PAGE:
Road Runner

November 6, 2012


What is the best angle at which to cross the road? Sidewalks run perpendicular to the road, but might it not be safer in some cases to cross at an angle closer to the car's direction of travel?

Here we consider crossing a one-way road with one vehicle approaching. Then crossing at an angle other than perpendicular increases the walking time, and doing so makes sense as long as this increase in time, multiplied by the vehicle's speed, results in a shorter distance than the additional distance gained along the road. But this isn't really true, because the vehicle has to never intersect the crossing path. To consider this situation a short matlab script is written.


The plot below shows the required crossing speed at different conditions. The red * marks the minimum safe crossing speed. The y-axis is in m/s so this might be called running speed. The x-axis is the angle of the crossing path with the road in radians, where 0 is running along with the car and pi/2 (1.57) is directly perpendicular to the road. The traces increase in y as the vehicle speed is raised and as its distance to the crossing is decreased. Thus the lowest trace, indicating minimum crossing speed at almost pi/2, is true when the vehicle is slow or far away. As the vehicle gets closer or faster, the safe crossing angle decreases to about 1.48 or 5 degrees off perpendicular, going a bit along the car's travel direction. But at the same time, the minimum crossing speed rises significantly, quickly overcoming human ability. This means that for a practical scenario, it is always better to run immediately towards the curb than to attempt calculating an optimal angle!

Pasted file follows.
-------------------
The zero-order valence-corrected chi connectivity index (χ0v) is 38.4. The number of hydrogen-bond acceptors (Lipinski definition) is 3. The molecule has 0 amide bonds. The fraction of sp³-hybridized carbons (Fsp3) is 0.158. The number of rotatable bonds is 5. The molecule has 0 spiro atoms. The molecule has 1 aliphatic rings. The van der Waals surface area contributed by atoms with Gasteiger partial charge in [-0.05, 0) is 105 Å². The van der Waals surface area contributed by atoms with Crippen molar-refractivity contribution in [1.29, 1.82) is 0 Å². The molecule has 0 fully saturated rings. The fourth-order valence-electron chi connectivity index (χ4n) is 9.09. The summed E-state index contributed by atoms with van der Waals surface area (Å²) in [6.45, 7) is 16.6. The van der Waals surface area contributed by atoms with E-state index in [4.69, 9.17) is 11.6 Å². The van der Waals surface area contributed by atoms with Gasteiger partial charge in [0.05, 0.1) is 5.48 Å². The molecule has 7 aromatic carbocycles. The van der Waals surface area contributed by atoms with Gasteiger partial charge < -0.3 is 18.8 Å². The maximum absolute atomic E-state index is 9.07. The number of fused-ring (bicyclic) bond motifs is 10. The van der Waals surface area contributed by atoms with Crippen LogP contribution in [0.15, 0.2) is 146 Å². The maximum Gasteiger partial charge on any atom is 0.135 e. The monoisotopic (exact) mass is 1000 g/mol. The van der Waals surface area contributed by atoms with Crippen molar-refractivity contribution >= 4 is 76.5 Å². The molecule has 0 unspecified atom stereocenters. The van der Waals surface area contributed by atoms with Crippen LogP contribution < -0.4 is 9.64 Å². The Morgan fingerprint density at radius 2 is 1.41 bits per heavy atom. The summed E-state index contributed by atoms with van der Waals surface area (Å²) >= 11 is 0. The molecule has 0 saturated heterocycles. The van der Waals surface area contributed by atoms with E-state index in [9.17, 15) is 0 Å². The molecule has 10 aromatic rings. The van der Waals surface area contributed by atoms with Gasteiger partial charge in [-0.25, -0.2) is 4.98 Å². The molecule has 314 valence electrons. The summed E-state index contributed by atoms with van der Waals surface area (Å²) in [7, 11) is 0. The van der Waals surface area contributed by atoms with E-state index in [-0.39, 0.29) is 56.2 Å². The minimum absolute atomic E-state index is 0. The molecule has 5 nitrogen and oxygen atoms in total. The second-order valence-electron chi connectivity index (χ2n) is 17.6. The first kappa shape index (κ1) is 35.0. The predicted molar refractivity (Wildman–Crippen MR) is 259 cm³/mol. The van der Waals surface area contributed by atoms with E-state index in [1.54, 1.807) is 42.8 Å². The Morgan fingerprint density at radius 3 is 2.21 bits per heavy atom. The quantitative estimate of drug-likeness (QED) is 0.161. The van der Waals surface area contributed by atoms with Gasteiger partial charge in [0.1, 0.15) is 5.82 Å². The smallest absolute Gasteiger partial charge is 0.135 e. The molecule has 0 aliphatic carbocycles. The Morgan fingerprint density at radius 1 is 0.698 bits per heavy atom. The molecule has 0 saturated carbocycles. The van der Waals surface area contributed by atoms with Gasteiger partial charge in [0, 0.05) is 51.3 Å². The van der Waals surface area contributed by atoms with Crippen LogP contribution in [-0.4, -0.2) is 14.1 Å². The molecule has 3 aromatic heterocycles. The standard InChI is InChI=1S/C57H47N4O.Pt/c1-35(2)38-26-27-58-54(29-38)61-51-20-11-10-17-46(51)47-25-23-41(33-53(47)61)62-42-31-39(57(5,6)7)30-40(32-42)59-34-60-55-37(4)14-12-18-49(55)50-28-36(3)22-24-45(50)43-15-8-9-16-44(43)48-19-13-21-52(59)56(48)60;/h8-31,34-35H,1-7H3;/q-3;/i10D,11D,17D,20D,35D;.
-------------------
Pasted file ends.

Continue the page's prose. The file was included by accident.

Overall, optimal theta is affected by the ratio da/dc, where large da/dc=perpendicular travel, small da/dc=parallel travel. This means it is much preferred to run towards side closest to curb (because of proportional relationship the factor change in da/dc may be significant) and if the car is really close run slightly forward. However for the considered scenario of a 60mph car at about 100ft the along-car distance that the optimal angle provides is 1 inch, so it will not pay off to think about the optimal angle in that situation - just run towards the curb as directly as possible. On the other hand if the car is really close (10 ft) running away from it as well as towards the curb gives an advantage of 11 inches and also gives the driver an extra 0.0055 seconds to come to a safe speed or swerve out of the way - which will hopefully be the case because it will not be possible to run out of the way of a car at a constant 60 mph if it is that close (it would require running at 9.5 m/s = 21.25 mph = 2 min 50 sec per mile!).